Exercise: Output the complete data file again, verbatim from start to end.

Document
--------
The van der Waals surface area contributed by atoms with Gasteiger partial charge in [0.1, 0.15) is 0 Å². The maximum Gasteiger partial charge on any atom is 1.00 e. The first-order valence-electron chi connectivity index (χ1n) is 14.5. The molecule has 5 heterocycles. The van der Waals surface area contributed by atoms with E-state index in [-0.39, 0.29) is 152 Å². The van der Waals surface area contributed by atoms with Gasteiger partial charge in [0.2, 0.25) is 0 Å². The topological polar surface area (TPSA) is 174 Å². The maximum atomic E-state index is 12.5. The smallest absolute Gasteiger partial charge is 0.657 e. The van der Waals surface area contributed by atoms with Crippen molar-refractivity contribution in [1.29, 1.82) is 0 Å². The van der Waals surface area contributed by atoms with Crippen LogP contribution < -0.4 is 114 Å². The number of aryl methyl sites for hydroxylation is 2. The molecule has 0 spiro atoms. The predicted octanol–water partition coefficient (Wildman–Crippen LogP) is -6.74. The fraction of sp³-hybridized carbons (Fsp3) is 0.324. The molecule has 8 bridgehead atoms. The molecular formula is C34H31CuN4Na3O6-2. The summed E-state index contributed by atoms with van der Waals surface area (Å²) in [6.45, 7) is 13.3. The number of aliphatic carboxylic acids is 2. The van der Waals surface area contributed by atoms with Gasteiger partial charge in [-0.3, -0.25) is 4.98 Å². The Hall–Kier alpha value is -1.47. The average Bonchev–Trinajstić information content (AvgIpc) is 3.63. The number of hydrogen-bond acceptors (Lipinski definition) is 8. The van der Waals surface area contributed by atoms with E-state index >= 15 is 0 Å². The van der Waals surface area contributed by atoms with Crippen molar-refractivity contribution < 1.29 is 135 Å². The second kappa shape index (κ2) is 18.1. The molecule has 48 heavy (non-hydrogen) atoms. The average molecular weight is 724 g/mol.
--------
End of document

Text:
The van der Waals surface area contributed by atoms with Gasteiger partial charge in [0.1, 0.15) is 0 Å². The maximum Gasteiger partial charge on any atom is 1.00 e. The first-order valence-electron chi connectivity index (χ1n) is 14.5. The molecule has 5 heterocycles. The van der Waals surface area contributed by atoms with E-state index in [-0.39, 0.29) is 152 Å². The van der Waals surface area contributed by atoms with Gasteiger partial charge in [0.2, 0.25) is 0 Å². The topological polar surface area (TPSA) is 174 Å². The maximum atomic E-state index is 12.5. The smallest absolute Gasteiger partial charge is 0.657 e. The van der Waals surface area contributed by atoms with Crippen molar-refractivity contribution in [1.29, 1.82) is 0 Å². The van der Waals surface area contributed by atoms with Crippen LogP contribution < -0.4 is 114 Å². The number of aryl methyl sites for hydroxylation is 2. The molecule has 0 spiro atoms. The predicted octanol–water partition coefficient (Wildman–Crippen LogP) is -6.74. The fraction of sp³-hybridized carbons (Fsp3) is 0.324. The molecule has 8 bridgehead atoms. The molecular formula is C34H31CuN4Na3O6-2. The summed E-state index contributed by atoms with van der Waals surface area (Å²) in [6.45, 7) is 13.3. The number of aliphatic carboxylic acids is 2. The van der Waals surface area contributed by atoms with Gasteiger partial charge in [-0.3, -0.25) is 4.98 Å². The Hall–Kier alpha value is -1.47. The average Bonchev–Trinajstić information content (AvgIpc) is 3.63. The number of hydrogen-bond acceptors (Lipinski definition) is 8. The van der Waals surface area contributed by atoms with E-state index >= 15 is 0 Å². The van der Waals surface area contributed by atoms with Crippen molar-refractivity contribution < 1.29 is 135 Å². The second kappa shape index (κ2) is 18.1. The molecule has 48 heavy (non-hydrogen) atoms. The average molecular weight is 724 g/mol.